Milton's Comus is, I think, one of the finest productions of modern times; and I don't know whether to admire most the poetry of it, or the philosophy, which is of the noblest kind. The subject of it 1 like better than that of the Paradise Lost, which, I think, is not human enough to touch the common feelings of humanity, as poetry ought to do; the Divine Personages he has introduced are of too high a kind to act any part in poetry, and the scene of the action is, for the greater part, quite out of nature. But the subject of the Comus is a fine mythological tale, marvellous enough, as all poetical subjects should be, but at the Same time human. He begins his piece in the manner of Euripides, and the descending Spirit that prologises, makes the finest and grandest opening of any theatrical piece that I know, ancient or modern. The conduct of the piece is answerable to the beginning, and the versification of it is finely varied by short and long verses, blank and rhyming, and the sweetest songs that ever were composed; nor do I know any thing in English poetry comparable to it in this respect, except Dryden's Ode on St. Cecilia, which, for the length of the piece, has all the variety of versification that can well be imagined. As to the style of Comus, it is more elevated, I think, than that of any of his writings, and so much above what is written at present, that I am inclined to make the same distinction in the English language, that Homer made of the Greek in his time; and to say, that Milton's language is the language of the gods; whereas we of this age speak and write the language of mere mortal men.

If the Comus was to be properly represented, with all the decorations which it requires, of machinery, scenery, dress, music, and dancing, it would be the finest exhibition that ever was seen. upon any modern stage. But I am afraid, with all these, the principal part would be still wanting; I mean, players that could wield the language of Milton, and pronounce those fine periods of his, by which he has contrived to give his poetry the beauty of the finest prose composition, and without which there can be nothing great or noble in composition of any kind. Or if we could find players who had breath and organs (for these, as well as other things, begin to fail in this generation), and sense and taste enough, properly to pronounce such periods, I doubt it would not be easy to find an audience that could relish them, or perhaps they would not have attention and comprehension sufficient to connect the sense of them, being accustomed to that trim, spruce, short cut of a style, which Tacitus, and his modern imitators, French and English, have made fashionable.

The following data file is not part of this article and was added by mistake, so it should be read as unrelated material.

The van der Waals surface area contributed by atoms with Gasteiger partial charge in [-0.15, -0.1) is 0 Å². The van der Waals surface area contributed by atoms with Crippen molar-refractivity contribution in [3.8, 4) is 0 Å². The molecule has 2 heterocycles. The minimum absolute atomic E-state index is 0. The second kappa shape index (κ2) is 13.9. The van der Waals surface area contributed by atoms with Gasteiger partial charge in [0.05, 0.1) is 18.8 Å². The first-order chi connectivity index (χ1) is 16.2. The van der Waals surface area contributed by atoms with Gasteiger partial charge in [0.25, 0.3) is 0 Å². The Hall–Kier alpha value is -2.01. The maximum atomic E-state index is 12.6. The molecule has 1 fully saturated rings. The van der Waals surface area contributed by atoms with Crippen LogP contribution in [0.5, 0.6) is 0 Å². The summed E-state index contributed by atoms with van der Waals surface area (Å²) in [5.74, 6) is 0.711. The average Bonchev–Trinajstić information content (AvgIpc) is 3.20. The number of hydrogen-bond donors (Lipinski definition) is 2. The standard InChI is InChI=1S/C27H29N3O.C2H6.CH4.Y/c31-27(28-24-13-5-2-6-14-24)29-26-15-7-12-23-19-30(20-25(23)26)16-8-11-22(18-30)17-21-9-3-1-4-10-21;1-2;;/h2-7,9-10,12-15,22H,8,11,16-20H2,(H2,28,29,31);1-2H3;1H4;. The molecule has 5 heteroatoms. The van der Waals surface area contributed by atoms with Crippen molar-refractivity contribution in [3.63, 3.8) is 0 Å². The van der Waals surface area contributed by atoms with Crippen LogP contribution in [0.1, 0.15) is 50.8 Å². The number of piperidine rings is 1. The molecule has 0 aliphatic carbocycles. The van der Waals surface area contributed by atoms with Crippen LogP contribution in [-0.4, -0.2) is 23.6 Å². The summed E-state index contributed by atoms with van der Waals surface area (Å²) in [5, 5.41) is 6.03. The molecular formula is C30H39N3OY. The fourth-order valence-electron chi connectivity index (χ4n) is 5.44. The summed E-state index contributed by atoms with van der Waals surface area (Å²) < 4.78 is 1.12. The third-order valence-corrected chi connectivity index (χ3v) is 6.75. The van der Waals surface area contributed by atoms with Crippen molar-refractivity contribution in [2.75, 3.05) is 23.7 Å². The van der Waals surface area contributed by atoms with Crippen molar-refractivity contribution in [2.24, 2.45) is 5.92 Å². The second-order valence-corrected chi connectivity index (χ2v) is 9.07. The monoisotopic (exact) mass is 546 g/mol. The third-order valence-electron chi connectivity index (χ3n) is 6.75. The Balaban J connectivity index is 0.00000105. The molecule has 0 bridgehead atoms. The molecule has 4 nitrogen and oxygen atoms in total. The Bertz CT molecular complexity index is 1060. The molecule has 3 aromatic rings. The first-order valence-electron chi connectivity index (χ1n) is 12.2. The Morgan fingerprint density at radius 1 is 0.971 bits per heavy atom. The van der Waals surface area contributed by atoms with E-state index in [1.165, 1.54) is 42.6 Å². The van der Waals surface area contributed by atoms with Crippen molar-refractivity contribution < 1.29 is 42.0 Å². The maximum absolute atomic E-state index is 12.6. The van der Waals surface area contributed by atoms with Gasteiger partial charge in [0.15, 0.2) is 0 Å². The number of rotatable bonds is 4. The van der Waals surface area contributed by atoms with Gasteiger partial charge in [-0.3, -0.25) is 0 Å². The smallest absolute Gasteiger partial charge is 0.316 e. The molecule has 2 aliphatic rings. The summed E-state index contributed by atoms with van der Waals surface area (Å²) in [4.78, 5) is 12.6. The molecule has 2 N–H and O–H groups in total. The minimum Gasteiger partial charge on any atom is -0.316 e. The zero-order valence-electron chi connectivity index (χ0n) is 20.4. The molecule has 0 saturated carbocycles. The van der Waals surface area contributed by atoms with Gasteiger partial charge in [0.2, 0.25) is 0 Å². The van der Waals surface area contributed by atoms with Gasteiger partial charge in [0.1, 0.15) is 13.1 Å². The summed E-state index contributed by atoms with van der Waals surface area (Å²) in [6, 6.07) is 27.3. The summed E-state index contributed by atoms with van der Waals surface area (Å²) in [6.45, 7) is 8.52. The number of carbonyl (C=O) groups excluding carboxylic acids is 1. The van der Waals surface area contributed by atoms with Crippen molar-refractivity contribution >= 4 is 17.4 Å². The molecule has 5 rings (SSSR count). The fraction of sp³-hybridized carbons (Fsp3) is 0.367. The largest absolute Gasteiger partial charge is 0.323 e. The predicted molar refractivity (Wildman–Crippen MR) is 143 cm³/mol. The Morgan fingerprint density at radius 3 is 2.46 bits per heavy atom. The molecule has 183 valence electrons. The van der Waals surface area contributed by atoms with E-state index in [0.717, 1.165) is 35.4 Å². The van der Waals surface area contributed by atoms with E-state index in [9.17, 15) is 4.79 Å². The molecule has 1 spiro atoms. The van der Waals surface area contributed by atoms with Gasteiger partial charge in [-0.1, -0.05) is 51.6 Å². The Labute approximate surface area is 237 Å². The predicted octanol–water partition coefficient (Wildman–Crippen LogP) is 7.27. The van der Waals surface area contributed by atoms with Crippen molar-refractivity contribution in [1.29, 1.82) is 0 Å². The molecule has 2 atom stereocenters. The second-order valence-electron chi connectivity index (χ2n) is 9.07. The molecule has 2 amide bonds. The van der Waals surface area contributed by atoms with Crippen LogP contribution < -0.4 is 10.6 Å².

Lord Monboddo.*

» I will gratify the reader with additional observations by the same learned pen, with which I was honoured, on my intention of publishing the Mask being made known to his lordship. They increase the value and importance of the criticism, which 1 have adduced above from the preface to the third volume of Ancient Metaphysics. "The Comus "is a most pleasureable poem, and at the same time mot "philosophical and instructive. From the Comus, and "other rhyming poems which Milton has written, I hold "him to be the bed rhyming poet in English, as well as "the best writer of blank verse: and, in short, I think he "was a man of such genius and learning, that he was not "only a great honour to the English nation, by what he "has written in verse and prose, but to modem times; for "I do not think that there has been any writer in Europe, "since the days of Augustus Caesar, that can be compared